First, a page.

After over a century of denim manufacture, White Oak Plant closes its doors
The news came to us earlier today that made our morning coffee bitter. The Cone Denim White Oak Plant, a true pillar of the denim world, will close its doors on the 31st of December 2017.
From the Horse’s Mouth
Cone Mills is part of International Textile Group who put out this press release:
“For more than 125 years Cone Denim has defined American denim and authenticity with the White Oak mill representing the essence of Cone’s heritage,” said Kenneth T. Kunberger, President & CEO of Cone Denim and International Textile Group. “We truly regret having to take this action to close the mill, and we deeply appreciate the loyalty and dedication of all current and former employees of the White Oak mill. Their talent, effort, innovation, dedication, and customer focus all combined to create a White Oak brand, heritage, and legacy that will forever be the heart of the Cone Denim business.”
Over a Century of Tradition
Founded in 1891 by brothers Moses and Ceasar Cone, Cone Denim has literally woven itself into the fabric of jeans culture and culture in general over a time period spanning three centuries and the White Oak Plant has been in continuous operation from its inception in 1905.
With the resurgence of quality selvedge denim, the White Oak plant was the go-to mill for many denim brands looking for quality selvedge denim domestically produced in the United States.
With the closure of the plant, there will be no mills in the US manufacturing selvedge denim.
So how did a mill that was once the biggest in the world and that carried such weight in the denim community come to the point of closing its doors? like so many of good things in this world, the simple answer is money.
In a statement, owners ITC claimed;
“Changes in market demand in recent years have significantly reduced order volume at the facility. The cost of operating a cavernous plant with a fraction of its peak production levels was too high.”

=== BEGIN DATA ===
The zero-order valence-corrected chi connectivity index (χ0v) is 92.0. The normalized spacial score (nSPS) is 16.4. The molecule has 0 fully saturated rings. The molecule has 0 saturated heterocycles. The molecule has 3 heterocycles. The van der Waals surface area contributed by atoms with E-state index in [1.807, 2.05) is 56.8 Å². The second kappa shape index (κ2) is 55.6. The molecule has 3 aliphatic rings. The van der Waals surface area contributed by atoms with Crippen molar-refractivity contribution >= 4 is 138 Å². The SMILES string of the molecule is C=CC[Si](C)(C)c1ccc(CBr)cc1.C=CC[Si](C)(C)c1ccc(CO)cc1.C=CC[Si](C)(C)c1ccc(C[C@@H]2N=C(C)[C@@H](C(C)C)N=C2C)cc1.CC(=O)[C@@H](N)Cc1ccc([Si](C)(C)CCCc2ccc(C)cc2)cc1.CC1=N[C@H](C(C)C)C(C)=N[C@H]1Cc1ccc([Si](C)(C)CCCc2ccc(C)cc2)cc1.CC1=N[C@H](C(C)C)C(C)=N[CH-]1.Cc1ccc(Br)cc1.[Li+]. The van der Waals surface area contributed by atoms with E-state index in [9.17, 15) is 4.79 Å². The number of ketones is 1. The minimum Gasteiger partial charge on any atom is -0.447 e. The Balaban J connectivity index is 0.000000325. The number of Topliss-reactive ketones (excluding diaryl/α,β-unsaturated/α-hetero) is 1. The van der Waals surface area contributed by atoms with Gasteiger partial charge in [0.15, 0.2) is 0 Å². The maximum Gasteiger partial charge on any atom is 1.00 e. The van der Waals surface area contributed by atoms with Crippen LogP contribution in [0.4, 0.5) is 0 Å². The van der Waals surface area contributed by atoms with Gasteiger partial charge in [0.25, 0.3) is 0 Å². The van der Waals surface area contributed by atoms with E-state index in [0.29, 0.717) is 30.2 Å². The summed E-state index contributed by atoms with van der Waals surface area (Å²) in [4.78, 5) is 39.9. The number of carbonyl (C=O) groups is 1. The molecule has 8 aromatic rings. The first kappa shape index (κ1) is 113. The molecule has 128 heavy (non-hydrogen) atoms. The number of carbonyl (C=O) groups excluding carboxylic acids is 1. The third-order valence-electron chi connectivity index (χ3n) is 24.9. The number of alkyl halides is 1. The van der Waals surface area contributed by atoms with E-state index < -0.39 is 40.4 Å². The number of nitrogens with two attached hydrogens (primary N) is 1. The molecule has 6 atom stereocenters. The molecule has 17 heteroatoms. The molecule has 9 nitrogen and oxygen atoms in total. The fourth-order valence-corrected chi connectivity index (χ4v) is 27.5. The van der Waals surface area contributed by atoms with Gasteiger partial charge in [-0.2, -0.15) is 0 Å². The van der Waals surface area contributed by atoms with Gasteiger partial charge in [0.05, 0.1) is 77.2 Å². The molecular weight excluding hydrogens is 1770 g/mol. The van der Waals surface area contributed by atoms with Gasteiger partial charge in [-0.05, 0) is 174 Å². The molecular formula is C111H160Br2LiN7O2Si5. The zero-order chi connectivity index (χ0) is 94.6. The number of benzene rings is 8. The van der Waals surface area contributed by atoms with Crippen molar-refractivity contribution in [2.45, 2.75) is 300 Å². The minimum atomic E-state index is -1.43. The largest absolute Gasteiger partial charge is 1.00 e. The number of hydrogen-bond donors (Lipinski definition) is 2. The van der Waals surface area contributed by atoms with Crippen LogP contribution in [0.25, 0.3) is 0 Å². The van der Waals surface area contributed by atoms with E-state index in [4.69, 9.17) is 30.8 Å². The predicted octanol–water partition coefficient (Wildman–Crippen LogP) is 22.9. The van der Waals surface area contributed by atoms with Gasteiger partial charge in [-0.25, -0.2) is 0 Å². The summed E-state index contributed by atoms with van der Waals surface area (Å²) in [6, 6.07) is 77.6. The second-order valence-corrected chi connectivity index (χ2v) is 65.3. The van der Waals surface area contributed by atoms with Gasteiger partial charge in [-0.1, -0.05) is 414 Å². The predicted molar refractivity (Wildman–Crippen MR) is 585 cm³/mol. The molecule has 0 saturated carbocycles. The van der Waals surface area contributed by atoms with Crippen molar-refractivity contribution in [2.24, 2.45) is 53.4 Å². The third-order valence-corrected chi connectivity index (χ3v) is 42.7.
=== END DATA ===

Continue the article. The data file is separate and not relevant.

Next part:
That then begs a couple of questions; why was the idle floor-space not mothballed and why were order lead-times reportedly some of the longest in the industry? Simply blaming “the market” looks, to us, like being only part of the story.
Nonetheless, Cone Denim has been struggling against cheap imports since the 70s and, with NAFTA decimating the textile industry in North America in the mid-90s, White Oak represented a beacon of hope as Cone became a leading manufacturer of Selvedge Denim, made on the “old style” Draper looms.
White Oak became seen as an innovative survivor in this turbulent economy but the writing had been on the wall for a while. 2008/9 saw layoffs of 250 of the 600 strong staff and over the past decade, this has waned to 200 staff members.
We can only hope and wish that these dedicated, hard-working craftsmen and women find alternative, gainful employment, and that their lives are not entirely turned upside down.
Realistically however, that is going to be challenging. Mayor Nancy Vaughan said bleakly;
“It’s a gut punch, but not unexpected,”
But is this really the end?
Well, it is certainly the end of White Oak Plant as a purely manufacturing facility. However, another Greensboro mill, Revolution Mill which closed in the 80s and manufactured flannel for Cone has had a new lease of life. It has been developed by the non-profit Self-Help into a “space for creative work and creative living”. Essentially, this means spaces for businesses and accommodation.
We can only hope that the White Oak Plant shares a similar fate and some enterprising folks eek out a corner of the 1.6 million square feet of space to house a few of the Draper Looms and continue the tradition of denim weaving at White Oak. Keep your fingers crossed folks.